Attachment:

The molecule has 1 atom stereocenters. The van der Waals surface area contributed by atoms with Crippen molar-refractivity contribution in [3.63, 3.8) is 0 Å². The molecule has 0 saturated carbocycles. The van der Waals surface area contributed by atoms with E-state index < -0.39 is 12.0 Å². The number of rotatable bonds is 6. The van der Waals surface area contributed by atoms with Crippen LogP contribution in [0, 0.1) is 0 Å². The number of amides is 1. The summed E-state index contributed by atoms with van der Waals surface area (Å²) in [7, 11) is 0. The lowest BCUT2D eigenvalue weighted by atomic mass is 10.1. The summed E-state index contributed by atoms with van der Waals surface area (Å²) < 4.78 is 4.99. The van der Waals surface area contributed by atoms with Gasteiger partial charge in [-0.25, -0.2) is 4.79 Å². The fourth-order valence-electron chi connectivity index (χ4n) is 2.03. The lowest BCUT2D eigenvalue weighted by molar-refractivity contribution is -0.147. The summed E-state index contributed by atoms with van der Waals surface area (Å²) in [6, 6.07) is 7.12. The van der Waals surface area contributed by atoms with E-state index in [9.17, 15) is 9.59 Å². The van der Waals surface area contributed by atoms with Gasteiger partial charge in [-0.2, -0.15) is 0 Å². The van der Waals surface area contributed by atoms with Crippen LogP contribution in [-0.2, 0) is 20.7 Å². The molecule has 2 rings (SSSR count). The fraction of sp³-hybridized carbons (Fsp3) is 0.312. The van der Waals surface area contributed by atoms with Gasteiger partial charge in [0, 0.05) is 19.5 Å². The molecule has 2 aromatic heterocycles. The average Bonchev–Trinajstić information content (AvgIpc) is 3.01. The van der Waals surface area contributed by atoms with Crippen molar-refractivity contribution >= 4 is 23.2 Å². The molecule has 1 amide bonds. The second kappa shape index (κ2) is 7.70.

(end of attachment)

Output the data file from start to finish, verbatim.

The molecule has 1 atom stereocenters. The van der Waals surface area contributed by atoms with Crippen molar-refractivity contribution in [3.63, 3.8) is 0 Å². The molecule has 0 saturated carbocycles. The van der Waals surface area contributed by atoms with E-state index < -0.39 is 12.0 Å². The number of rotatable bonds is 6. The van der Waals surface area contributed by atoms with Crippen LogP contribution in [0, 0.1) is 0 Å². The number of amides is 1. The summed E-state index contributed by atoms with van der Waals surface area (Å²) in [7, 11) is 0. The lowest BCUT2D eigenvalue weighted by atomic mass is 10.1. The summed E-state index contributed by atoms with van der Waals surface area (Å²) < 4.78 is 4.99. The van der Waals surface area contributed by atoms with Gasteiger partial charge in [-0.25, -0.2) is 4.79 Å². The fourth-order valence-electron chi connectivity index (χ4n) is 2.03. The lowest BCUT2D eigenvalue weighted by molar-refractivity contribution is -0.147. The summed E-state index contributed by atoms with van der Waals surface area (Å²) in [6, 6.07) is 7.12. The van der Waals surface area contributed by atoms with E-state index in [9.17, 15) is 9.59 Å². The van der Waals surface area contributed by atoms with Gasteiger partial charge in [-0.2, -0.15) is 0 Å². The van der Waals surface area contributed by atoms with Crippen LogP contribution in [-0.2, 0) is 20.7 Å². The molecule has 2 rings (SSSR count). The fraction of sp³-hybridized carbons (Fsp3) is 0.312. The van der Waals surface area contributed by atoms with Gasteiger partial charge in [0, 0.05) is 19.5 Å². The molecule has 2 aromatic heterocycles. The average Bonchev–Trinajstić information content (AvgIpc) is 3.01. The van der Waals surface area contributed by atoms with Crippen molar-refractivity contribution >= 4 is 23.2 Å². The molecule has 1 amide bonds. The second kappa shape index (κ2) is 7.70.